|Publication number||US3788119 A|
|Publication date||Jan 29, 1974|
|Filing date||Aug 17, 1972|
|Priority date||Aug 17, 1972|
|Also published as||CA989723A, CA989723A1, DE2339821A1, DE2339821B2, DE7328756U|
|Publication number||US 3788119 A, US 3788119A, US-A-3788119, US3788119 A, US3788119A|
|Original Assignee||Baxter Laboratories Inc|
|Export Citation||BiBTeX, EndNote, RefMan|
|Patent Citations (6), Referenced by (23), Classifications (10), Legal Events (1)|
|External Links: USPTO, USPTO Assignment, Espacenet|
United States Patent Arrigo Jan. 29, 1974 1 METHOD OF FORMING SPINAL NEEDLE I Primary Examiner-Lowell A. Larson 75 I t Anth L.A Lbrtvl1,111. 1 V. l 1 men or l e y l e Attorney, Agent, or Firm-Samuel B. Smith, Jr.,  Assignee: Baxter Laboratories, Inc., Morton Th R, S human Grove, Ill.
 Filed: Aug. 17, 1972 M m1 7 t. r V W  Appl. No.: 281,573 ABSTRACT The present application discloses a procedure for [g2] :18?! 72/324, 163515128423; forming a beveled tip on a needle assembly including 1 d a cannula and an obturator. The assembly is subjected  o arc 4 54 163/1 72732 to a swaging or drawing operation for drawing the v cannula inner wall into substantial contact with the R f d obturator thereby to frictionally immobilize the latter.  e erences In this condition the assembly is provided with a tip. UNITED STATES PATENTS Tipping results in the reduction of gripping friction so 3,540,447 ,11/1970 Howe 128/221 that the obturator may be released. The procedure 3,585,986 6/1971 Krug 128/221 provides an assembly having no appreciable clearance 3,308,822 3/1967 DeLuca 128/221 o mismatch between cannula and obturator thereby 2,919,692 H1960 28/329 to substantially reduce incidence of coring of tissue 1,591,021 7/1926 Davis 163/5 being punctured FOREIGN PATENTS OR APPLICATIONS 687,597 '2/1953 5 Claims, 6 Drawing Figures Great Britain 128/339 PATENTEDJANZS 1914 3,788,119
sum 1 0f 2 METHOD OF FORMING SPINAL NEEDLE The present invention relates to a process for the formation of a cutting tip on a needle assembly which includes a cannula and an internal obturator. More particularly the process contemplates the formation of a beveled tip on both cannula and obturator during the same operation. Through utilization of the techniques of the present invention the final assembly, firstly, will have no appreciable clearance or mismatch between the cannula and the obturator and, secondly, the tip faces will be flush, parallel and concentric.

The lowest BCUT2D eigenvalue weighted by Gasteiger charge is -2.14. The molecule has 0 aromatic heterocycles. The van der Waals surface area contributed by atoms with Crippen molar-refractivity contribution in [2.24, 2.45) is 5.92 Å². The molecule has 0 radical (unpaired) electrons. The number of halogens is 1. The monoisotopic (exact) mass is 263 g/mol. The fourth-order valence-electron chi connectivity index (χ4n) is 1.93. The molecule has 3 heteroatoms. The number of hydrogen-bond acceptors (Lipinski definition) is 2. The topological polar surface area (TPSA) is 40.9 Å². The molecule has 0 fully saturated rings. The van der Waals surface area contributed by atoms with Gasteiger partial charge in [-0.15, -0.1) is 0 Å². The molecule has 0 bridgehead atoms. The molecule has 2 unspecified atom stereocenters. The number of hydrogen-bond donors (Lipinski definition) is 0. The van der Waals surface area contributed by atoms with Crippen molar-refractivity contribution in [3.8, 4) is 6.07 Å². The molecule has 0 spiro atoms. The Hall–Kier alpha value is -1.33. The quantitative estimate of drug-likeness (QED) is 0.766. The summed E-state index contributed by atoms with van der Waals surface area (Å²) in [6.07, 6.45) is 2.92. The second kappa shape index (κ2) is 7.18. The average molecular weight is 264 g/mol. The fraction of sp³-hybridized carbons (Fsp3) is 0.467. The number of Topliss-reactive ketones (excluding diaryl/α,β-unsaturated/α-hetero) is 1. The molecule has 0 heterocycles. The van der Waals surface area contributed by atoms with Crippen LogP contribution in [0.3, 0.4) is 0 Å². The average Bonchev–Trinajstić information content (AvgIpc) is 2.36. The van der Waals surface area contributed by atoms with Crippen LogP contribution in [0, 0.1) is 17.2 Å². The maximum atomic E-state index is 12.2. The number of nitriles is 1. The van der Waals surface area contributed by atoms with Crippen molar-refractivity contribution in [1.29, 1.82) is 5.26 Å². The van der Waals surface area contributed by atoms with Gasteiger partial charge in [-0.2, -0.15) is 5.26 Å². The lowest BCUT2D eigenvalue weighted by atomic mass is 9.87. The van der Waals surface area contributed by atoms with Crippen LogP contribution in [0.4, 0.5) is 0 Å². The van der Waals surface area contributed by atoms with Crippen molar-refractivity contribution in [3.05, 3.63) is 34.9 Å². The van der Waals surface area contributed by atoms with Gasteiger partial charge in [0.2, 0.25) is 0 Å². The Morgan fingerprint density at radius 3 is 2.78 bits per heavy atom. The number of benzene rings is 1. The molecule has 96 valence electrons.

Many prior art needles, as for example spinal needles, suffer from a significant problem which arises through usage. This problem is one of mechanical coring of a fragment of skin or tissue which is penetrated. The problem results from a clearance or mismatch between the cannula inner diameter and the obturator surface. In many prior art devices a clearance of up to 0.0l inches has been noted.
The depositionof a skin core in the epidural space accompanying the injection of fluid may result in an abscess, scar formation or an extradural epidermoid cyst. Further, a coring needle may prevent the free flow of fluid to the patient or the aspiration of fluid from the patient. Thus upon this occurrence it may be that while the operator has successfully lodged the needle, fluid flow is impeded requiring removal and aspiration to clear the core. This obviously is an annoying hindrance to the operator and a cause of additional trauma to the patient. 7
Additionally, a reusable needle which suffers from the problem of coring may be difficult to sterilize. There is reasonable evidence to indicate that in many instances after sterilization bits of tissue have been found lodged between the obturator and the inner cannula surface.